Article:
WAILUKU - A man who said he pulled out a pellet gun in self-defense after going to a Kahului neighborhood to help a friend last year was placed on one year's probation last week.
"It was a very dumb thing I did," Kayleaf Carter, 27, of Kahului said in court.
He had pleaded no contest to a reduced charge of second-degree terroristic threatening in the Dec. 20 incident.
Police arrested Carter after being called to Kaulu Place at about 3:45 a.m.
Deputy Public Defender Greg Ball said Carter had been drinking before he went to the location after being called by a friend who said the friend's girlfriend was smoking ice with people, and "let's go rescue her."
As Carter was walking down the cul-de-sac, he was hit on the back of his head and fell to the ground, Ball said. Carter saw people surrounding him and pulled out the BB gun, which he had gotten from his friend.
"He yelled, 'Back up, back up,' " Ball said. "He was just aiming it at everyone. He had been assaulted, knocked to the ground and was simply using the gun as a defensive prop to keep from being hit anymore."
While Carter was there when police officers arrived, his friend was gone, Ball said.
At the time, Carter was on probation in a felony drug case.
"I made a lot of mistakes in my life, and I just couldn't figure out why I kept making these stupid mistakes," Carter said in court Wednesday.
After talking with his girlfriend and his probation officer, Carter said he realizes "it's my cast of characters."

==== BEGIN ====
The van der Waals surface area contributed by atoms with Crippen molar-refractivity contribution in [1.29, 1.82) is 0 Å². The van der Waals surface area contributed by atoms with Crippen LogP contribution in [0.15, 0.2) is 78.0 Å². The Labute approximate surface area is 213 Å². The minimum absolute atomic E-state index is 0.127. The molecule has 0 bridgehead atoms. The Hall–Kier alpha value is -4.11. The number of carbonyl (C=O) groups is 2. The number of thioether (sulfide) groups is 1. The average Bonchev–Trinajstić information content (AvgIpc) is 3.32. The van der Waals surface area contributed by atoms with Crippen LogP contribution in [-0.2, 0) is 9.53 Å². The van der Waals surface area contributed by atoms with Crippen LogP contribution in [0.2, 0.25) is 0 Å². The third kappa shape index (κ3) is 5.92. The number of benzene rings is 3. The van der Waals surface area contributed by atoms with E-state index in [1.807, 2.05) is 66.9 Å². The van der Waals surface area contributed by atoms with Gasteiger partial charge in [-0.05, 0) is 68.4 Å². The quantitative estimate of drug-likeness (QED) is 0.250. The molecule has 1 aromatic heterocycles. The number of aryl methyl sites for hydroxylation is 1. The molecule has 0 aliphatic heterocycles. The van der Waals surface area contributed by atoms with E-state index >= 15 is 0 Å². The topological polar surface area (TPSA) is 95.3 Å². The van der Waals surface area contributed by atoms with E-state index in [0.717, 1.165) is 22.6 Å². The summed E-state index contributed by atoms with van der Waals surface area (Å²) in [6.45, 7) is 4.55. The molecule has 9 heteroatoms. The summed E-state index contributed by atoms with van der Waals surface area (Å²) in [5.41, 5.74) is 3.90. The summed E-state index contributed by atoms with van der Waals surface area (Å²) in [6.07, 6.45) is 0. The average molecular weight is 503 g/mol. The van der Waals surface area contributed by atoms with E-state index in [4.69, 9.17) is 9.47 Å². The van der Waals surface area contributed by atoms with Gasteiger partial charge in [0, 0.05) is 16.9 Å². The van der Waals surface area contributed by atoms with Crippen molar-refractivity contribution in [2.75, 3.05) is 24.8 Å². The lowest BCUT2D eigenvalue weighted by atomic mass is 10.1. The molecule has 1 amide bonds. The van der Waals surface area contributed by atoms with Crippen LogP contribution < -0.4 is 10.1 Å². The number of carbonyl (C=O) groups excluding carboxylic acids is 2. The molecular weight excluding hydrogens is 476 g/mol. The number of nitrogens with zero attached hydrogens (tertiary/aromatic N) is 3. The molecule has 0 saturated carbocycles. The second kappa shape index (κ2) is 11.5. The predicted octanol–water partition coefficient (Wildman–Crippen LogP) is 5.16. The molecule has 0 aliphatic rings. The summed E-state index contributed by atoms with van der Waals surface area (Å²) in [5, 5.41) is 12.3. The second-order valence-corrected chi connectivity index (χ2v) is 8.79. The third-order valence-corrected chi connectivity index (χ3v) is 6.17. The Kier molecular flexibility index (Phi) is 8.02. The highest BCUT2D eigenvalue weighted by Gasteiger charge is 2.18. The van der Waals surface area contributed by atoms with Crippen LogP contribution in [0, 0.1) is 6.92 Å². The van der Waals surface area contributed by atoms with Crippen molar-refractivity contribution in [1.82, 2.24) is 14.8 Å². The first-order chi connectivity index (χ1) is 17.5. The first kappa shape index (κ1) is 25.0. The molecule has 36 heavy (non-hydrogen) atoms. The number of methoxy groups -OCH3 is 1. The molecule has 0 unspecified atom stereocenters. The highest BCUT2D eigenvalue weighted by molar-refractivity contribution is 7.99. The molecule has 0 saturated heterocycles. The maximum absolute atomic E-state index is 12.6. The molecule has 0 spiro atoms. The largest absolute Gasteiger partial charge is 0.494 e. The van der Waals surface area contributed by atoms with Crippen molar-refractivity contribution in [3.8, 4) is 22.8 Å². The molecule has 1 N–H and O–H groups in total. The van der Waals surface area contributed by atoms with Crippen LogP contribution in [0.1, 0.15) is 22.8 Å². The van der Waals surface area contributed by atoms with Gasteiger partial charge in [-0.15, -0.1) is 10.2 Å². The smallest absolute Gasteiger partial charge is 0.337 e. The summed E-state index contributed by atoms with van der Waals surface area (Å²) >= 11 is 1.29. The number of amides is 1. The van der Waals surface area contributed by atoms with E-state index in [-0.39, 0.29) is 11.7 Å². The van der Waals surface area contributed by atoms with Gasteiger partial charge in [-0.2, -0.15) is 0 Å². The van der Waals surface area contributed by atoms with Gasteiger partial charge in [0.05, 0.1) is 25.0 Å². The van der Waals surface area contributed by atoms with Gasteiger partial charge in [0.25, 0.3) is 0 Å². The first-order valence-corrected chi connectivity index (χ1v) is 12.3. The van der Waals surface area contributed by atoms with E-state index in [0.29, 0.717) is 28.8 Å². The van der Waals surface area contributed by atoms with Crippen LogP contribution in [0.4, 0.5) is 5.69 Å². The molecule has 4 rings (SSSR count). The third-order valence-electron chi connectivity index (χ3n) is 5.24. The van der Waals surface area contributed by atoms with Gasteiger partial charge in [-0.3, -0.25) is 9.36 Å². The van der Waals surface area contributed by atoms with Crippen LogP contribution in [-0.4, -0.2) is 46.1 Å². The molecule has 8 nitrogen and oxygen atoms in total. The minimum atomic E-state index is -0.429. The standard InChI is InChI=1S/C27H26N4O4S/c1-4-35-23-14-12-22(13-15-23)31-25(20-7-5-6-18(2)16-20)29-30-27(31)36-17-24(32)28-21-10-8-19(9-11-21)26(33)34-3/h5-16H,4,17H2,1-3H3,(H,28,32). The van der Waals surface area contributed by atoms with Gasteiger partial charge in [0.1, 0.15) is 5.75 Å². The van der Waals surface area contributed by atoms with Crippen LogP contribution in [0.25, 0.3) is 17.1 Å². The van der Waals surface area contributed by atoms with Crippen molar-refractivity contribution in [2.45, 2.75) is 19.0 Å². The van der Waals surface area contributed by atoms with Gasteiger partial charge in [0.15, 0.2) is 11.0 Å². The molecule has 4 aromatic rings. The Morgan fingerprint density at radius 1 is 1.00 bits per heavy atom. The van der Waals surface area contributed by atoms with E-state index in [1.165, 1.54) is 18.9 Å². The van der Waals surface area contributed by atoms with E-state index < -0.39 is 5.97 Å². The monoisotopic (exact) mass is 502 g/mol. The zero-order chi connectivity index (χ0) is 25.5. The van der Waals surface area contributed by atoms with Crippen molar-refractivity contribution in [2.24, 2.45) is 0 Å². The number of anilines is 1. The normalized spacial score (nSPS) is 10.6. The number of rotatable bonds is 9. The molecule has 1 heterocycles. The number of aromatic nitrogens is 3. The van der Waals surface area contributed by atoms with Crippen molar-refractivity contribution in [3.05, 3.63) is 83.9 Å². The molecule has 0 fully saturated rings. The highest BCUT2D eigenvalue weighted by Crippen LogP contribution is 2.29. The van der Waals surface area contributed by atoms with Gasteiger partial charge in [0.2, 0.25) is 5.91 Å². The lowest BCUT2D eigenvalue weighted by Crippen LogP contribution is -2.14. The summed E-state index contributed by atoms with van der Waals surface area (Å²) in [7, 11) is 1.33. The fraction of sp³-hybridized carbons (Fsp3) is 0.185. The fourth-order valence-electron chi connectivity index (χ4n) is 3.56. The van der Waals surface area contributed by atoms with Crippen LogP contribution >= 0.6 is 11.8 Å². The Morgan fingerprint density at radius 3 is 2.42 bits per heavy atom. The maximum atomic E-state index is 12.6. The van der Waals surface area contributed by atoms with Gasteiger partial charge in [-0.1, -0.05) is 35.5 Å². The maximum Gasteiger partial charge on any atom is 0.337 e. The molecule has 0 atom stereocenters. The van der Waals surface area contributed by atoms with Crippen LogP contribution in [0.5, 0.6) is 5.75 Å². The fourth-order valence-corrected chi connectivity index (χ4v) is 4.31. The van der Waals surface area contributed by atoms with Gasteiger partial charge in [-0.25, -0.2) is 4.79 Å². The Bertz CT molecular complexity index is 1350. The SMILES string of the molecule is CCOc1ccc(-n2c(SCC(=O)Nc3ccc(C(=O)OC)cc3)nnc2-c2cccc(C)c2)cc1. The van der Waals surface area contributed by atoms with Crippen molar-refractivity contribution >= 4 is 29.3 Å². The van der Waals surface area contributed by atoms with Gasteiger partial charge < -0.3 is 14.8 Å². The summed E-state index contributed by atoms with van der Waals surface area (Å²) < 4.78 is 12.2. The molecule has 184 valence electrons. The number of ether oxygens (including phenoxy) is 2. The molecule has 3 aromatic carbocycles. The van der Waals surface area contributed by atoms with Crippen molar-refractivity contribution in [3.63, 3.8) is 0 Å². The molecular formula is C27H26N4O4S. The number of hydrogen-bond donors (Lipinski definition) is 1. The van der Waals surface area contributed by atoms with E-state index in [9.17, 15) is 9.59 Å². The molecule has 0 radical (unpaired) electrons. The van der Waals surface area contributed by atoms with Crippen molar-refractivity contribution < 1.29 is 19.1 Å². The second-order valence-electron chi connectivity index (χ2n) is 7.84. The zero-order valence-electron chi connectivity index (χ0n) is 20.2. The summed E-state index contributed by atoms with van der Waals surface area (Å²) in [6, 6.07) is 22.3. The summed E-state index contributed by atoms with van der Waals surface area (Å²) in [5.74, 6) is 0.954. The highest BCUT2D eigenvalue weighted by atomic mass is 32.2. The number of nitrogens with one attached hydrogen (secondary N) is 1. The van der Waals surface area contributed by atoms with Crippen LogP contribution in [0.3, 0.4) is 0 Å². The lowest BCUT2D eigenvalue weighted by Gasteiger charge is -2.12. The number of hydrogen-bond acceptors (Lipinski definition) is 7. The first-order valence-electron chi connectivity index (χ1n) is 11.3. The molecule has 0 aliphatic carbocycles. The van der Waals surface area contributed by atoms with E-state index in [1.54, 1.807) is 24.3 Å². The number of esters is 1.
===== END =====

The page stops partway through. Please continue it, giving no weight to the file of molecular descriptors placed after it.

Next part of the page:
"I choose the wrong people to hang out with," he said. "For me now, it's just work and my children. I don't even want to meet new friends."
Carter said he wanted to apologize to those who were there that night.
Saying it was a fair deal given the circumstances, 2nd Circuit Judge Rhonda Loo followed a plea agreement in sentencing Carter. She gave him credit for three days he previously spent in jail.
When he was called by his friend and given the BB gun, "your sixth sense should have been going off," Loo told Carter. "It was very, very lucky that no one got hurt."
She ordered him to have no contact with the victims.
In another sentencing Wednesday, a 29-year-old Haiku woman was given a chance to keep theft convictions off her record after she agreed to pay full restitution for jewelry stolen from her future mother-in-law last year.
Alisha Dela Cruz was placed on five years' probation and ordered to write a letter apologizing to the victim.
She had pleaded no contest to second- and third-degree theft charges.
The jewelry was stolen in July 2010 while Dela Cruz was housesitting and feeding the dogs for her future in-laws, according to court records. Some of the jewelry was pawned in August.
"This is one of those cases that highlights the reality that drug addiction can happen to all kinds of people," Ball said. "Here we have drug addiction happening to a fundamentally good person."
He said Dela Cruz, who is "extremely remorseful," is seeking help for an addiction to opiates.
Deputy Prosecutor Timothy Tate said the victim doesn't "feel any less violated because it was a family member."
"She has to really learn not to blame her drug problem on the crimes she commits," Tate said.
He said the stolen jewelry included heirlooms that the victim didn't have paperwork to document. But Dela Cruz agreed to pay restitution for those items as well.
Loo said Dela Cruz's willingness to make full restitution was a factor in granting her a deferral of her no-contest pleas.
"You were invited as a guest to housesit and not to steal," Loo told Dela Cruz. "You can see why she would feel violated. They trusted you to stay at the house."
In a letter to the court, the victim said she had forgiven Dela Cruz but still feels uncomfortable.
Dela Cruz was ordered to pay restitution of $5,641, most of it for the jewelry.
* Lila Fujimoto can be reached at firstname.lastname@example.org.